These triple snail inkstands are scarce and highly desirable. This one was made either in France or in England around 1860. A picture of a similar inkstand can be seen in Huntings' "Collector's World of Inkwells" on page 152, where it is described as being French. Another similar inkstand can be seen in Jim Marshall's "Collecting Inkwells" on page 35; this one was made in England.
Although the inkwell in Huntings' book is described as being made with milk glass snails, we believe these are porcelain. They were made to hold three colors of ink, and are designated black, blue and red on the "beak." The mechanism was designed so that if one snail is revolved to open, all three will open. Currently, the red snail opens and closes alone, while the other two open and close together. It looks as though the structure holding the snails may have been bent a little bit at some time, causing the snails to be a little bit out of synch with each other. The small dish on top would hold nibs or wax wafers. When screwed tightly, the snails are held in place. When this dish is loosened a bit, the snails can be rotated so the writer can change colors without moving the entire inkstand.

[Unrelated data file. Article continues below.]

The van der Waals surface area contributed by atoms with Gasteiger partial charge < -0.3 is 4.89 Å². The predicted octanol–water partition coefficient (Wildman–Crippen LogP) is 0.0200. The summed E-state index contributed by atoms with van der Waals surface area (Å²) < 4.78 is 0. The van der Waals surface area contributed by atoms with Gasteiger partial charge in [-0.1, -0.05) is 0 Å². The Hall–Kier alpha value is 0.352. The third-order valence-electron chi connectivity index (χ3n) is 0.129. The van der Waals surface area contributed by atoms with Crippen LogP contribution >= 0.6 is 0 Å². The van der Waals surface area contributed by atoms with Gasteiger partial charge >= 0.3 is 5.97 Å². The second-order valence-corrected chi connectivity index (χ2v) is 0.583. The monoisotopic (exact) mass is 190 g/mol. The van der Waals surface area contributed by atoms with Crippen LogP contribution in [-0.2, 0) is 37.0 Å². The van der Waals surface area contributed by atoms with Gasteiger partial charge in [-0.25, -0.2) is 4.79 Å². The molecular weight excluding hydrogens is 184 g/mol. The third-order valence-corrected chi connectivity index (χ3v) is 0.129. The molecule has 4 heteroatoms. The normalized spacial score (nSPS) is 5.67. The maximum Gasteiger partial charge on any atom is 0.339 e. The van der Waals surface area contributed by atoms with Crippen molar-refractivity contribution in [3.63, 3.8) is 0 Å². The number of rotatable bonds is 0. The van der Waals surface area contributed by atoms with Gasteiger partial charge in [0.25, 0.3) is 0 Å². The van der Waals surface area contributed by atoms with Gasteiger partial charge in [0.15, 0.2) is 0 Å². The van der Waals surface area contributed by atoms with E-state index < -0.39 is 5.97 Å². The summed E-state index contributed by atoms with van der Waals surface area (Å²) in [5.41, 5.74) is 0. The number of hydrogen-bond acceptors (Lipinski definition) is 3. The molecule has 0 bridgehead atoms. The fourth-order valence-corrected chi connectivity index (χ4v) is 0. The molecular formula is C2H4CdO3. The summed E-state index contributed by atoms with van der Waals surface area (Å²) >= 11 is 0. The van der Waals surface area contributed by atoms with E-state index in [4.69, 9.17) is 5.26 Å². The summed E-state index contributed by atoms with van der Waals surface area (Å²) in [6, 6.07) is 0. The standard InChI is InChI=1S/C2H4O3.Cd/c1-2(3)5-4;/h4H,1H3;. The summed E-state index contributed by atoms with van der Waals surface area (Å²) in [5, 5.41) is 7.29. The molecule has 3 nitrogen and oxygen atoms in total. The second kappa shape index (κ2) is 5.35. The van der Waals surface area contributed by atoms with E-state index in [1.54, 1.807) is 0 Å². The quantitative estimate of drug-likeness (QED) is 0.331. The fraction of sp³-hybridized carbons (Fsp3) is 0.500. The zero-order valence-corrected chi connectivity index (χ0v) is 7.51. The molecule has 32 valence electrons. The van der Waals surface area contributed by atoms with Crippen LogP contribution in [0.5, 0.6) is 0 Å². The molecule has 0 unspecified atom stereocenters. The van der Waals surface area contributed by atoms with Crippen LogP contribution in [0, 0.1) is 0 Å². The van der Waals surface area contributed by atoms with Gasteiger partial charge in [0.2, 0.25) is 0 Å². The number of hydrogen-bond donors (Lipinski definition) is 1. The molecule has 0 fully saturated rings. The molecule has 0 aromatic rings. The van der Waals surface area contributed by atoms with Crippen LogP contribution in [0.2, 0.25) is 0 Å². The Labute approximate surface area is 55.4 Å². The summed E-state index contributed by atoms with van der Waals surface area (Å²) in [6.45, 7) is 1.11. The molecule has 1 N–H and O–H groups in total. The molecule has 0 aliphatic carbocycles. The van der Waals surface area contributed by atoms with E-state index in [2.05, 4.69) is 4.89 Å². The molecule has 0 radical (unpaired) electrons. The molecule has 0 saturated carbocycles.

The base is cast brass. The bottom of the base is filled with some type of plaster material. It looks like at some point an owner filled in a section. My husband, Phil, badly wanted to clean the brass base, which is currently very dark with a spot or two of corrosion, but we were concerned about removing the great patina from this old piece. So... we will leave this one up to its new owner to decide... to clean or not to clean!
SIZE: The base measures just under 8" in diameter. Height is about 5".
CONDITION: This stand does show its 150 years of age in a few ways. It looks like something happened on one side; there is denting on the edge and bottom side of the base in one spot. Possibly this same damage caused the structure holding the snails to become slightly bent as described above. One of the pins holding the blue ink snail in has been replaced. There is very minor chipping on the black and blue snails where they hit the base when opened; this is more felt than seen. Otherwise the porcelain snails are in very nice condition.
This is an extremely rare inkstand that would be the prize of any collection.